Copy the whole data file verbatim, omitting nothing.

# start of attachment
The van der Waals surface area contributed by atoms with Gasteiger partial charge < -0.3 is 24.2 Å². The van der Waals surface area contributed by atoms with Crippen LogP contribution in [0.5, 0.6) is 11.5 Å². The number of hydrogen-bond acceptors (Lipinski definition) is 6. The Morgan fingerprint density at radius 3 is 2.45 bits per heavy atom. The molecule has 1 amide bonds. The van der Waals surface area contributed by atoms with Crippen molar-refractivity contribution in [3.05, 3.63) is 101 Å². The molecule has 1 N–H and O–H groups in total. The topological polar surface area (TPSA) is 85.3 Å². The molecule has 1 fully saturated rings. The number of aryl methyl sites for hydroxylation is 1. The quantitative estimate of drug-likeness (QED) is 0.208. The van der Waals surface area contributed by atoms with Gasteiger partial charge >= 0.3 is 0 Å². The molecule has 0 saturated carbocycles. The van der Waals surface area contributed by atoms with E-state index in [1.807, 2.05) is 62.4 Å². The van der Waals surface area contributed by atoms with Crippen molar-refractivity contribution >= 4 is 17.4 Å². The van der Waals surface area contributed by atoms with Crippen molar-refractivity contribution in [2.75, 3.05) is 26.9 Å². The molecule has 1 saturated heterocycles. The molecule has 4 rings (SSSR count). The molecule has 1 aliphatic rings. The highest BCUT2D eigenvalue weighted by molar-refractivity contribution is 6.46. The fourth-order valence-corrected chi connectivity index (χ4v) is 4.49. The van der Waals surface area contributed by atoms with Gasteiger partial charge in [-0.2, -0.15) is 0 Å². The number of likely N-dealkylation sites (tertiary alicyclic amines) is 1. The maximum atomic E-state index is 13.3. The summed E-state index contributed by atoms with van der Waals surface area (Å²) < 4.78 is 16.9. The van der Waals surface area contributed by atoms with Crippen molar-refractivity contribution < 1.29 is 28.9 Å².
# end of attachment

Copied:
The van der Waals surface area contributed by atoms with Gasteiger partial charge < -0.3 is 24.2 Å². The van der Waals surface area contributed by atoms with Crippen LogP contribution in [0.5, 0.6) is 11.5 Å². The number of hydrogen-bond acceptors (Lipinski definition) is 6. The Morgan fingerprint density at radius 3 is 2.45 bits per heavy atom. The molecule has 1 amide bonds. The van der Waals surface area contributed by atoms with Crippen molar-refractivity contribution in [3.05, 3.63) is 101 Å². The molecule has 1 N–H and O–H groups in total. The topological polar surface area (TPSA) is 85.3 Å². The molecule has 1 fully saturated rings. The number of aryl methyl sites for hydroxylation is 1. The quantitative estimate of drug-likeness (QED) is 0.208. The van der Waals surface area contributed by atoms with Gasteiger partial charge >= 0.3 is 0 Å². The molecule has 0 saturated carbocycles. The van der Waals surface area contributed by atoms with E-state index in [1.807, 2.05) is 62.4 Å². The van der Waals surface area contributed by atoms with Crippen molar-refractivity contribution >= 4 is 17.4 Å². The van der Waals surface area contributed by atoms with Crippen molar-refractivity contribution in [2.75, 3.05) is 26.9 Å². The molecule has 1 saturated heterocycles. The molecule has 4 rings (SSSR count). The molecule has 1 aliphatic rings. The highest BCUT2D eigenvalue weighted by molar-refractivity contribution is 6.46. The fourth-order valence-corrected chi connectivity index (χ4v) is 4.49. The van der Waals surface area contributed by atoms with Gasteiger partial charge in [-0.2, -0.15) is 0 Å². The number of likely N-dealkylation sites (tertiary alicyclic amines) is 1. The maximum atomic E-state index is 13.3. The summed E-state index contributed by atoms with van der Waals surface area (Å²) < 4.78 is 16.9. The van der Waals surface area contributed by atoms with Crippen molar-refractivity contribution < 1.29 is 28.9 Å².